The Fed chairman said ”to date, the incoming data have supported the view that the current stance of policy is likely to foster sustainable economic growth and a gradual ebbing in core inflation”.

July 21, 2007 My guess is that if there is an interest rate change, a cut is more likely than an increase. The key variables to be watching at this point are real estate prices and the inventory of unsold homes.
August 11, 2007 I suspect that within 6 months the Federal Reserve will be forced to lower interest rates before housing becomes a black hole.
September 11, 2007 It only means that the overall process has flaws guaranteeing it will be slow in responding to changes in the economy... and tend to over-react as a result.
September 18, 2007 I think a 4% rate is really what is needed to turn the economy back on the right course. The rate may not get there, but more cuts will be needed with employment rates down and foreclosure rates up.
October 25, 2007 How long will it be before I will be able to write: "The Federal Reserve lowered its lending rate to 4% in response to the collapse of the U.S. housing market and massive numbers of foreclosures that threaten the banking and mortgage sectors."
"Should the elevated turbulence persist, it would increase the possibility of further tightening in financial conditions for households and businesses," he said.

"Uncertainties about the economic outlook are unusually high right now," he said. "These uncertainties require flexible and pragmatic policymaking -- nimble is the adjective I used a few weeks ago."

December 11, 2007 Somehow the Fed misses the obvious.
[Image from:]
December 13, 2007 [from The Christian Science Monitor]
"The odds of a recession are now above 50 percent," says Mark Zandi, chief economist at Moody's "We are right on the edge of a recession in part because of the Fed's reluctance to reduce interest rates more aggressively." [see my comments of September 11]
January 7, 2008 The real problem now is that consumers can't rescue the economy and manufacturing, which is already weakening, will continue to weaken. We've gutted the forces that could avoid a downturn. The question is not whether there will be a recession, but can it be dampened sufficiently so that it is very short.
January 11, 2008 This is death by a thousand cuts.
January 13, 2008 [N.Y. Times]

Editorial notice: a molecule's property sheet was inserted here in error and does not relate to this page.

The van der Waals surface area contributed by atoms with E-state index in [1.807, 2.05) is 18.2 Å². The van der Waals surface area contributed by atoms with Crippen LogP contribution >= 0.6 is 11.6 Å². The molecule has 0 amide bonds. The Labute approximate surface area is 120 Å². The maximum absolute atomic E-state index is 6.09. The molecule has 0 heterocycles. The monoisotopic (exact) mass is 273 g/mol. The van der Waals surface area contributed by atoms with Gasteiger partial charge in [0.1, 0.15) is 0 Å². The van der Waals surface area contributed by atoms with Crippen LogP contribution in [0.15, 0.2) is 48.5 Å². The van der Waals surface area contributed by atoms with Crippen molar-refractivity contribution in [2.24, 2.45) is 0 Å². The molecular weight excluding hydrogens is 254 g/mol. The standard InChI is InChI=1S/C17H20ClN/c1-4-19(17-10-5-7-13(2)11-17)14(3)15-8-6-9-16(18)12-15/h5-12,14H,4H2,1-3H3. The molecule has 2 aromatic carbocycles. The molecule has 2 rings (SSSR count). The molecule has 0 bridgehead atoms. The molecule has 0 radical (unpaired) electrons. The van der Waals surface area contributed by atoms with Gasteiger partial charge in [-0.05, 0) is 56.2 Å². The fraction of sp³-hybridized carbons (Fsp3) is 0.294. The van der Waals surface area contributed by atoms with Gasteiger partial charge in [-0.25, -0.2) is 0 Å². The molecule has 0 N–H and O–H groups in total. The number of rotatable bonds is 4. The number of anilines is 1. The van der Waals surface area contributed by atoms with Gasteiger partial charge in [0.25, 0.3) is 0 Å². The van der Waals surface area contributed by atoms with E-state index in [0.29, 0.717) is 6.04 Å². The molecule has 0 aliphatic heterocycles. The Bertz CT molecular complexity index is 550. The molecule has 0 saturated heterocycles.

“The question is not whether we will have a recession, but how deep and prolonged it will be,” said David Rosenberg, the chief North American economist at Merrill Lynch. “Even if the Fed’s moves are going to work, it will not show up until the later part of 2008 or 2009.
January 17, 2008 A few days ago, Anna Schwartz, nonagenarian economist, implicated the Federal Reserve as the cause of the present lending crisis [from the Telegraph - UK]:
The high priestess of US monetarism - a revered figure at the Fed - says the central bank is itself the chief cause of the credit bubble, and now seems stunned as the consequences of its own actions engulf the financial system. "The new group at the Fed is not equal to the problem that faces it," she says, daring to utter a thought that fellow critics mostly utter sotto voce.
January 22, 2008 The cut has become infected and a limb is in danger. Ben Bernanke is panicking and the Fed has its emergency triage team cutting rates... this time by 3/4%. ...

What should the Federal Reserve do now? Step back... and don't be so anxious to raise rates at the first sign of economic improvement.
Individuals and businesses need stability in their financial cost structures so that they can plan effectively and keep their ships afloat. Wildly fluctuating rates... regardless of what the absolute levels are... create problems. Either too much spending or too much fear. It's just not that difficult to comprehend. Why has it been so difficult for the Fed?

About Me

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Michigan, United States
Air Force (SAC) captain 1968-72. Retired after 35 years of business and logistical planning, including running a small business. Two sons with advanced degrees; one with a business and pre-law degree. Beautiful wife who has put up with me for 4 decades. Education: B.A. (Sociology major; minors in philosopy, English literature, and German) M.S. Operations Management (like a mixture of an MBA with logistical planning)